Garden City is the bygone name of Bangalore, one of the fastest growing cities in India and in the world. In just a few decades, the city has been transforming from a cozy, exceptionally green city – famous for its parks and blooming alleys – into a vibrant mega city – famous for its IT industry and burning lakes. Overpopulation, corruption and a lack of city planning drastically changed the city’s appearance and the life for its citizens. Massive construction sites have driven out vital water reservoirs and wetlands, causing drought, flooding and temperature increase. While the city is sprawling in all directions, it is losing its green heritage.
Garden City, to me, is also a metaphor. It is the juxtaposition of the organic and the concrete. There is no city without nature, no human life without trees, plants and green spaces. Access to nature is a profound need and longing of every human being: potted flowers are cultivated by the poorest, they can be found in slums as well as in refugee camps. The relationship between humans and nature is quite complex. We use, nurture and abuse it, whether for decoration, profit, negligence or simply for survival.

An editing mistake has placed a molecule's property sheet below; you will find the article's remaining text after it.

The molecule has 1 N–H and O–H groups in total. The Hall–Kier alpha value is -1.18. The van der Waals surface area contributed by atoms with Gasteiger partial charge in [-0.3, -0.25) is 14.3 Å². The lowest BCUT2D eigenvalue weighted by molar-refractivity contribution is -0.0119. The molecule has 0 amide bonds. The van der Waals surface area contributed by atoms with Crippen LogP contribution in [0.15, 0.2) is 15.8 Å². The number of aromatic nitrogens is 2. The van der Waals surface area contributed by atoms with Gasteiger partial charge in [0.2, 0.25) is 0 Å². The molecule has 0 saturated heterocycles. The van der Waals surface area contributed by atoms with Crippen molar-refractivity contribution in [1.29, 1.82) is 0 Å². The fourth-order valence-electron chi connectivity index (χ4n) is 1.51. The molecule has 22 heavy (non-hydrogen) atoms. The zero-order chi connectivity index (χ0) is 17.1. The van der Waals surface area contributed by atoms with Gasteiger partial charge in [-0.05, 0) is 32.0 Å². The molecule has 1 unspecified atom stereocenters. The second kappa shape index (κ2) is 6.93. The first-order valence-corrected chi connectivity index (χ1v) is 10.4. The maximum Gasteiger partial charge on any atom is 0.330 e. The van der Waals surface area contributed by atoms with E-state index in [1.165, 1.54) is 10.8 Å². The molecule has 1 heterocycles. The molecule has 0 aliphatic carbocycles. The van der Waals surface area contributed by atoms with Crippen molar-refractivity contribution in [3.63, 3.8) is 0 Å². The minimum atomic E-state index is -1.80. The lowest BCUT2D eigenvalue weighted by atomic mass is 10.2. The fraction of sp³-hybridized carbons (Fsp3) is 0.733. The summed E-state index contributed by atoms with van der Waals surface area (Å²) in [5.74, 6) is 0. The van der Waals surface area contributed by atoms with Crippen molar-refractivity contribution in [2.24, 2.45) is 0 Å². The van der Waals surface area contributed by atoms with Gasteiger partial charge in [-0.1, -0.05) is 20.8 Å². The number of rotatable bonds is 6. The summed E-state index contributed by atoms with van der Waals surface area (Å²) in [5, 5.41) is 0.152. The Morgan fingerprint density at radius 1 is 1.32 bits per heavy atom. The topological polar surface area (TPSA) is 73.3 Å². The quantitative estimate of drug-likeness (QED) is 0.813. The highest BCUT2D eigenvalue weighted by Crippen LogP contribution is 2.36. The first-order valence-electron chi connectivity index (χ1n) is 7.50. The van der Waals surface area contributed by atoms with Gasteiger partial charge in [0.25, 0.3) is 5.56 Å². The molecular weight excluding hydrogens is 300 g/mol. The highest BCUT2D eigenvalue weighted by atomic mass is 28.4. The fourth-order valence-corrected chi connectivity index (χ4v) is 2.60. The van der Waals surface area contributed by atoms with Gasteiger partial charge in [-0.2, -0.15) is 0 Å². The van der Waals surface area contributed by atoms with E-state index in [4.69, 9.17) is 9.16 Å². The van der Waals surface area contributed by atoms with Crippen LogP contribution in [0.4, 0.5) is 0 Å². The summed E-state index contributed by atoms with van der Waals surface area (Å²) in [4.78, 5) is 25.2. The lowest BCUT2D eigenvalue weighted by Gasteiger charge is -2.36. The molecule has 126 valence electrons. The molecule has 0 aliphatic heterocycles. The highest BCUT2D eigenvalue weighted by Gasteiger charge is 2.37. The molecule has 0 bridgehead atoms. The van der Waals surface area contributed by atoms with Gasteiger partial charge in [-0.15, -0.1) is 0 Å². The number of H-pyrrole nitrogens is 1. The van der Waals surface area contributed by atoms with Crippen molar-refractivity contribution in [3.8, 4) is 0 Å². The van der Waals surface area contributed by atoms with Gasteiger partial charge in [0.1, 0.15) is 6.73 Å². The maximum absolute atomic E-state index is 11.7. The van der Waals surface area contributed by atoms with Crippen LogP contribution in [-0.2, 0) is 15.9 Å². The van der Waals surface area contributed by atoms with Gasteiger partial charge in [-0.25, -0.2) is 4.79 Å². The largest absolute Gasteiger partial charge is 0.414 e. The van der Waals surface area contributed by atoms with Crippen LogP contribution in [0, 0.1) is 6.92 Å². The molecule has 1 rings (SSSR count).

In this work, I focussed on details and aspects that are very characteristic of Bangalore, but are still universal for urban landscapes around the world – and do not immediately perpetuate the common stereotypes of India. Photographs of the urban nature are contrasted by construction workers, the modern gardeners of Garden City
Supported by Goethe-Institut Max Mueller Bhavan Bangalore
Artist booklet, soft cover, 23,5 × 33 cm
Pigment prints, different sizes